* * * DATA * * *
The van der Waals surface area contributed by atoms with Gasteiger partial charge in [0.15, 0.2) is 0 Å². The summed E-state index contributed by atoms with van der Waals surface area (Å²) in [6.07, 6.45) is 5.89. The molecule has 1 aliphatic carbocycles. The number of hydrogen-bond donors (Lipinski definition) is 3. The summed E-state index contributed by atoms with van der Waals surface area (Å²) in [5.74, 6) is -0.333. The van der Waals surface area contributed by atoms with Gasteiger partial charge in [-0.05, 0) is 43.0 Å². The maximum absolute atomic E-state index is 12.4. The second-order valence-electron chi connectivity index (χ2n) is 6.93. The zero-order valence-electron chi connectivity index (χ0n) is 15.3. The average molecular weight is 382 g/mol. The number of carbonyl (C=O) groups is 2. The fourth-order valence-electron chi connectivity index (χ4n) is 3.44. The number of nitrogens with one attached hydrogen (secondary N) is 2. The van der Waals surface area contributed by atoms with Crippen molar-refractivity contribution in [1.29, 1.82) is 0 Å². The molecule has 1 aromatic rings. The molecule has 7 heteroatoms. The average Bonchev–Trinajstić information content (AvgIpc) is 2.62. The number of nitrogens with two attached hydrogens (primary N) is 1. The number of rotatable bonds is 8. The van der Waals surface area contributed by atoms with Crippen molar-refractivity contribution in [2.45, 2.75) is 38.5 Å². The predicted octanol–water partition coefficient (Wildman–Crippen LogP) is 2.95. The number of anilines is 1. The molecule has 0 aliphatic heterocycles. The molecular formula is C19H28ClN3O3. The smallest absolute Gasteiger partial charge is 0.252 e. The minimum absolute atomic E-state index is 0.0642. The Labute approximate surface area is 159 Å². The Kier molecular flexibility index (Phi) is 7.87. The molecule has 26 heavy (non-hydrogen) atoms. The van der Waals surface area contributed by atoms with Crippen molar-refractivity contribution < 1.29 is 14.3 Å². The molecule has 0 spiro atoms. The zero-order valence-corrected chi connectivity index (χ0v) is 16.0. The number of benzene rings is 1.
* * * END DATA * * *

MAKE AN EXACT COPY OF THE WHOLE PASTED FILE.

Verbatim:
The van der Waals surface area contributed by atoms with Gasteiger partial charge in [0.15, 0.2) is 0 Å². The summed E-state index contributed by atoms with van der Waals surface area (Å²) in [6.07, 6.45) is 5.89. The molecule has 1 aliphatic carbocycles. The number of hydrogen-bond donors (Lipinski definition) is 3. The summed E-state index contributed by atoms with van der Waals surface area (Å²) in [5.74, 6) is -0.333. The van der Waals surface area contributed by atoms with Gasteiger partial charge in [-0.05, 0) is 43.0 Å². The maximum absolute atomic E-state index is 12.4. The second-order valence-electron chi connectivity index (χ2n) is 6.93. The zero-order valence-electron chi connectivity index (χ0n) is 15.3. The average molecular weight is 382 g/mol. The number of carbonyl (C=O) groups is 2. The fourth-order valence-electron chi connectivity index (χ4n) is 3.44. The number of nitrogens with one attached hydrogen (secondary N) is 2. The van der Waals surface area contributed by atoms with Crippen molar-refractivity contribution in [1.29, 1.82) is 0 Å². The molecule has 1 aromatic rings. The molecule has 7 heteroatoms. The average Bonchev–Trinajstić information content (AvgIpc) is 2.62. The number of nitrogens with two attached hydrogens (primary N) is 1. The number of rotatable bonds is 8. The van der Waals surface area contributed by atoms with Crippen molar-refractivity contribution in [2.45, 2.75) is 38.5 Å². The predicted octanol–water partition coefficient (Wildman–Crippen LogP) is 2.95. The number of anilines is 1. The molecule has 0 aliphatic heterocycles. The molecular formula is C19H28ClN3O3. The smallest absolute Gasteiger partial charge is 0.252 e. The minimum absolute atomic E-state index is 0.0642. The Labute approximate surface area is 159 Å². The Kier molecular flexibility index (Phi) is 7.87. The molecule has 26 heavy (non-hydrogen) atoms. The van der Waals surface area contributed by atoms with Crippen molar-refractivity contribution < 1.29 is 14.3 Å². The molecule has 0 spiro atoms. The zero-order valence-corrected chi connectivity index (χ0v) is 16.0. The number of benzene rings is 1.